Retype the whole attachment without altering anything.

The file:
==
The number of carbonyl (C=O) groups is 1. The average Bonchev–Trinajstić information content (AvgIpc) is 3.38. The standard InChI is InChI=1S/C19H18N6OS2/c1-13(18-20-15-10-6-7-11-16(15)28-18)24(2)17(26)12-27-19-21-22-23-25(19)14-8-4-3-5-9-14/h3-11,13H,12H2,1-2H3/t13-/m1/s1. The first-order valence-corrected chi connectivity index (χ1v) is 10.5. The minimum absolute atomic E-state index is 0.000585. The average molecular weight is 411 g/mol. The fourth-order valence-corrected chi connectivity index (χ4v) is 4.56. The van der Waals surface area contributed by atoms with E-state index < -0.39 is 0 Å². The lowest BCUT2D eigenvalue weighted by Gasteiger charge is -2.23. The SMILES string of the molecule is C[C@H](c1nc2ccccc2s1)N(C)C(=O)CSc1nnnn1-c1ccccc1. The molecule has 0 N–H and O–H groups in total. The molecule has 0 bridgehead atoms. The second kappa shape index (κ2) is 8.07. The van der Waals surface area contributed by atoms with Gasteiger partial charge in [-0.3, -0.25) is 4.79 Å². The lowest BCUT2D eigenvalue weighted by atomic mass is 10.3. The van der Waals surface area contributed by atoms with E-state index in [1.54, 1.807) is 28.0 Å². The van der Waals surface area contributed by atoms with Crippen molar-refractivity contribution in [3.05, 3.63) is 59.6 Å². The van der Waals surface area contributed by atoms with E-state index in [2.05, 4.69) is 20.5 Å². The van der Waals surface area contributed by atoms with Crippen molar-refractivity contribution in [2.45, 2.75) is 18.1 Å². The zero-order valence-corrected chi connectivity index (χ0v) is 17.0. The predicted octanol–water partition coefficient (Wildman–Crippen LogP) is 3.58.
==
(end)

The number of carbonyl (C=O) groups is 1. The average Bonchev–Trinajstić information content (AvgIpc) is 3.38. The standard InChI is InChI=1S/C19H18N6OS2/c1-13(18-20-15-10-6-7-11-16(15)28-18)24(2)17(26)12-27-19-21-22-23-25(19)14-8-4-3-5-9-14/h3-11,13H,12H2,1-2H3/t13-/m1/s1. The first-order valence-corrected chi connectivity index (χ1v) is 10.5. The minimum absolute atomic E-state index is 0.000585. The average molecular weight is 411 g/mol. The fourth-order valence-corrected chi connectivity index (χ4v) is 4.56. The van der Waals surface area contributed by atoms with E-state index < -0.39 is 0 Å². The lowest BCUT2D eigenvalue weighted by Gasteiger charge is -2.23. The SMILES string of the molecule is C[C@H](c1nc2ccccc2s1)N(C)C(=O)CSc1nnnn1-c1ccccc1. The molecule has 0 N–H and O–H groups in total. The molecule has 0 bridgehead atoms. The second kappa shape index (κ2) is 8.07. The van der Waals surface area contributed by atoms with Gasteiger partial charge in [-0.3, -0.25) is 4.79 Å². The lowest BCUT2D eigenvalue weighted by atomic mass is 10.3. The van der Waals surface area contributed by atoms with E-state index in [1.54, 1.807) is 28.0 Å². The van der Waals surface area contributed by atoms with Crippen molar-refractivity contribution in [3.05, 3.63) is 59.6 Å². The van der Waals surface area contributed by atoms with E-state index in [2.05, 4.69) is 20.5 Å². The van der Waals surface area contributed by atoms with Crippen molar-refractivity contribution in [2.45, 2.75) is 18.1 Å². The zero-order valence-corrected chi connectivity index (χ0v) is 17.0. The predicted octanol–water partition coefficient (Wildman–Crippen LogP) is 3.58.